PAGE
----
That G-RAD-uation Feeling!

RESULTS ARE OUT!  Congratulations to everyone who will be graduating in September.  It’s a rewarding moment, receiving THAT email after years of slaving away behind a keyboard.  After enjoying the immediate obligatory celebrations, there’s a bit of a gap before your graduation ceremony.  I remember a friend asking me “why bother going to your graduation ceremony, isn’t it pointless if you can just get your degree mailed to you.”

Here’s why…

Firstly, you get to wear an awesome hat and gown.  You know, the ones you always see in those American college films and they toss their hat in the air and by some miracle all catch their own respective hats.  Now is a good time to mention you’re technically not allowed to throw the hats now.  Did I mention the gowns are basically Hogwarts robes?

ProTip:  Take a wand to graduation and duel members of other faculties for maximum enjoyment.

tom graduation

Another part worth going for is the chance to be snapped by the local paper.  Personally, I love every bit of limelight I can crawl my way into, so with local newspaper photographers doing the rounds, there was ample opportunity.

ProTip:  Being friends with the valedictorian goes a long way to increasing your photo chances.

I did worry that the ceremony itself was going to be a bit of drag, much like the old-school assemblies.  However, on the day, you feel an emotional investment with each part of the proceedings.  From marching through the middle of town, to the keynote speeches, and even the individual presentation of awards to each student.  Standing in the wings waiting for my turn to receive my award was the best part.  Watching each student before me push their chest out, lift their head and stride across the stage, you know that they are feeling the same pride that you are.  It was at this moment I realised what I was about to be awarded wasn’t just a piece of paper.

Achievement unlocked graduation

What you receive during that fleeting moment on stage is ultimate satisfaction.  Each all-nighter pulled, each early morning lecture, each overdue library book fine, each social event neglected all culminated into an abundance of achievement and self-gratification.  That’s a feeling I could never recreate opening my degree in the mail.

I’ve since had my degree framed and it is something I am proud to hang on display for everyone to see.  There’s no better feeling than graduating uni, and I’d love to do a postgraduate degree just to do it again.

tom graduate

Until next time,

Tom

What is your long-term goal?

I have one exam and one assignment to go. That is it. In one week, I will have finished my four year degree.

I was asked recently, ‘what is your long-term goal?’. For once in my life, I was actually speechless.

My ‘long-term’ (at least it had seemed long term) goal had consisted of working hard at uni, achieving the best GPA possible, finishing my degree and then passionately teaching maths and/ or art to high school kids somewhere.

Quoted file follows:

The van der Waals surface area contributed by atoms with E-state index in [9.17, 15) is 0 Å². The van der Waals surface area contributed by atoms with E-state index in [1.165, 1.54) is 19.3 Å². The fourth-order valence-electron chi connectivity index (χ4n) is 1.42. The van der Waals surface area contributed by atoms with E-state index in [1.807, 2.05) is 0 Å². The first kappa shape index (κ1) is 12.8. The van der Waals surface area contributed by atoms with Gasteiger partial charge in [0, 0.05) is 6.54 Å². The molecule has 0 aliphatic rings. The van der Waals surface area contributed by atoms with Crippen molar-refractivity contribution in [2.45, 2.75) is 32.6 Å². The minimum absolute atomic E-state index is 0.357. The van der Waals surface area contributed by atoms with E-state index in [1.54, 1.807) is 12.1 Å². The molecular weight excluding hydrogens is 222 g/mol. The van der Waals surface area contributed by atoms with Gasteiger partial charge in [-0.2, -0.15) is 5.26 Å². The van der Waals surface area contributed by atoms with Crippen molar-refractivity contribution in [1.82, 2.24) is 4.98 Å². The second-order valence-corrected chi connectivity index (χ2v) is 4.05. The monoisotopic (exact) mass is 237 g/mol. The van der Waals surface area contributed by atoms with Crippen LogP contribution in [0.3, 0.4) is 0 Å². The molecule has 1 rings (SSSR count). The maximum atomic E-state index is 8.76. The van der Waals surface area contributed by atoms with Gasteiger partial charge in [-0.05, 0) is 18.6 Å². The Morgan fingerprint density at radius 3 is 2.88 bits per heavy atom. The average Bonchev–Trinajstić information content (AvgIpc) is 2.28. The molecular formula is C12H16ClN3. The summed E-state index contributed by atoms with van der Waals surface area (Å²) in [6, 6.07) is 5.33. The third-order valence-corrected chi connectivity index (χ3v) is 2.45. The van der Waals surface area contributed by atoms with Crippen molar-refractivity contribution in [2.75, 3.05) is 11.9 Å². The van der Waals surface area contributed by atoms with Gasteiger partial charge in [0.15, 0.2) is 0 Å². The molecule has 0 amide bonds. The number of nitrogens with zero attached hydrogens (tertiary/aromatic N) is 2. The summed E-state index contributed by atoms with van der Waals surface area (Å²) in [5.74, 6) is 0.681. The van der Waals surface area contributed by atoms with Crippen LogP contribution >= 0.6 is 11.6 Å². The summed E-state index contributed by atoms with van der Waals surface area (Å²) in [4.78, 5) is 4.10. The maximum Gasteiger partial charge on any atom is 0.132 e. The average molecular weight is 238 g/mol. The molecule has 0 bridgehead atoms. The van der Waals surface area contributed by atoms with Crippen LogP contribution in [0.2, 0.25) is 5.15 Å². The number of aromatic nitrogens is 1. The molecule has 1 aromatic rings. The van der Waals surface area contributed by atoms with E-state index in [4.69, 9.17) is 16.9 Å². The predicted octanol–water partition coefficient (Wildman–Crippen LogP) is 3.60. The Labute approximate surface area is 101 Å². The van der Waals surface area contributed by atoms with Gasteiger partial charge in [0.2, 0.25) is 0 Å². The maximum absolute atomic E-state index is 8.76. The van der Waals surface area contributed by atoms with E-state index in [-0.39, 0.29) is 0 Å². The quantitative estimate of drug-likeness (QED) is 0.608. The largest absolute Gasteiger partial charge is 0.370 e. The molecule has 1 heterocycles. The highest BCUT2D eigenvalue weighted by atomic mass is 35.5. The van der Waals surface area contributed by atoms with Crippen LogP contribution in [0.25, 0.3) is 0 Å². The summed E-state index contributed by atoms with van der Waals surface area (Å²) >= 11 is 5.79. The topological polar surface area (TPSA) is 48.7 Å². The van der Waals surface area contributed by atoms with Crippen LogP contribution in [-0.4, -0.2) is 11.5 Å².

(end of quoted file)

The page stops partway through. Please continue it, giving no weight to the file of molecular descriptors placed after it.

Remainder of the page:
However, when I was asked the question recently, I realised that the once seemingly massive task of completing my degree was almost complete. I had focused so much energy into doing well in exams, assignments, pracs and internships that somewhere along the way, I forgot that this was all leading somewhere.

I began thinking back to the reasons I began the degree in the first place. There are many reasons, but a few pivotal moments stand out.

When I was in middle primary school, I was truly over-excited about learning. I would come home, quickly open my homework sheet, complete it, parade around with it in front of my parents and then set about creating a ‘homework’ sheet for my younger sister to complete. I loved teaching her new things. Though I had waited a few years after high school to begin formal study, I think that becoming a teacher was predetermined.

This passion for teaching and sharing what I knew continued throughout my life. It was then extended through travel, where I realised my passion for teaching overseas as well as helping those who are less fortunate.

The passion still exists. The degree has almost been attained. So, where do I see myself in 2, 5, 10, 20 years? What will be in store for the Rickard’s, long-term?

I think the answer here is teaching internationally and participating in long-term volunteer/ charity projects within the country. Ideally, of course.

How has USQ assisted with this? I have attained (almost) an internationally recognised degree from a university which is highly regarded throughout the world for its Education program. It is because of USQ’s connections with partner-schools around the world that I was given the opportunity to teach in Thailand, as one of my pracs. I have been given great guidance from lecturers, have met a wonderful bunch of like-minded friends and have found my inner-confidence.

The journey has been challenging. This is felt most during exam block, the current time of this semester. However, I think it is important to be reminded that this is a road which is leading somewhere – to a realisation of your hopes and dreams, the achievement of a goal in which you have chosen.

For me, it is with an excited heart that I reveal the new chapter in which I am about to begin, thanks to my journey here…

I have secured a mathematics teaching position in Bangkok, Thailand!

Thank you for sharing the latter part of my journey with me through my blogs. All the best.